The Pitfalls of Body Fat “Measurement”, Part 3: Bod Pod

Last week I told you how body fat testing is a prediction, not a measurement.  I also talked about the 2-compartment model, its limitations, and how hydrostatic weighing is reasonably accurate for groups but can have an error rate of as high as 6% in individuals.

Hydrostatic weighing isn't the only 2-compartment model out there.  Here I will discuss another 2-compartment model:  the Bod Pod.

Bod Pod = Bad

The Bod Pod is based on similar principles to underwater weighing; thus you would think it would have similar error rates.  In some instances, this is true; one study found error rates of about 2% on average, but errors of up to 6% in individuals.  However, other research on the Bod Pod has shown error rates higher than underwater weighing; one study found an average difference of 5.3% between the Bod Pod and a 4-compartment model, and an error rate of up to 15% in individuals!

One of the reasons the Bod Pod is worse than underwater weighing is because there are more variables that can affect the results.  For example, facial hair, body temperature, moisture, and the tightness of the spandex or swimsuit can all alter the results.

And, like underwater weighing, the Bod Pod can have errors when tracking changes over time.  In fact, one study showed the Bod Pod to be very poor at tracking changes over time.  Here's a chart from that study:

Changes in % body fat, comparing Bod Pod to a 4-compartment model

The X-axis of this chart shows the change in % body fat for the Bod Pod, while the Y-axis shows the change for the 4-compartment model.  Each circle is an individual subject.  You can see the big disparity between the two method.  For example, one person gained 10% body fat but showed a loss of 1% with the Bod Pod.  Another person lost nearly 10% bodyfat but showed only a loss of 1% with the Bod Pod.  Another person lost about 5% body fat but showed a loss of 11% with the Bod Pod.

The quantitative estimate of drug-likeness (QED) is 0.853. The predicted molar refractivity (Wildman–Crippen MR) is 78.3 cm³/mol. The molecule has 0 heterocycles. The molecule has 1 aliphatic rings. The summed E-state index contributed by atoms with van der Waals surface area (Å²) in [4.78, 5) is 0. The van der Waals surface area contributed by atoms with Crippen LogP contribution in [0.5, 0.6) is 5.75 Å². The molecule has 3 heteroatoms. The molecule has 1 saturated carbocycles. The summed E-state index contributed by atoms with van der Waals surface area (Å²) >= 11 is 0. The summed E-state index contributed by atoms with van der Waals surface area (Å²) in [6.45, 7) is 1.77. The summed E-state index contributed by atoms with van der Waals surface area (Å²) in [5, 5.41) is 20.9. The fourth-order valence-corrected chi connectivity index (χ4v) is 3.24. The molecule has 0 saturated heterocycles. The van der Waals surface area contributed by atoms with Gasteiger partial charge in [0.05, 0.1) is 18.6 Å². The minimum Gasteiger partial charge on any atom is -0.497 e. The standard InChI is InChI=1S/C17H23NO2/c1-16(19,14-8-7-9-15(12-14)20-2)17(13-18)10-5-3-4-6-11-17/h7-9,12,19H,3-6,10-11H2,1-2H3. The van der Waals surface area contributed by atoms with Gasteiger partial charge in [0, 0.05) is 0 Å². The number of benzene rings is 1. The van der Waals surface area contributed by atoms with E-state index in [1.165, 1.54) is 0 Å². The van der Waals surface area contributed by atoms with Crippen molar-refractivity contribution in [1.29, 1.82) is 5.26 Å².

Do you see that "R squared = 0" statement in the chart?  Do you also see the flat line in the chart?  That means there was no relationship between changes observed with the 4-compartment model and changes observed with the Bod Pod.  There was practically no agreement between the two methods.  This means the Bod Pod is horrible at assessing changes within individuals over time.  Now compare this chart to the one from last week on hydrostatic weighing.  You can see that hydrostatic weighing did much better; even though there's some large error within certain people with hydrostatic weighing, there is at least reasonable agreement between hydrostatic weighing and a 4-compartment model in most people.

The Bod Pod:  The Verdict

The Bod Pod does OK when looking at group averages, with some studies showing error rates of around 2%; however, other studies have indicated average error rates of over 5%.  The individual error rate for the Bod Pod can be unacceptably high in some individuals, and the Bod Pod is horrible for tracking change over time.  For these reasons I would recommend against using the Bod Pod as a body composition assessment tool.  Hydrostatic weighing, despite some of its problems, is much more reliable.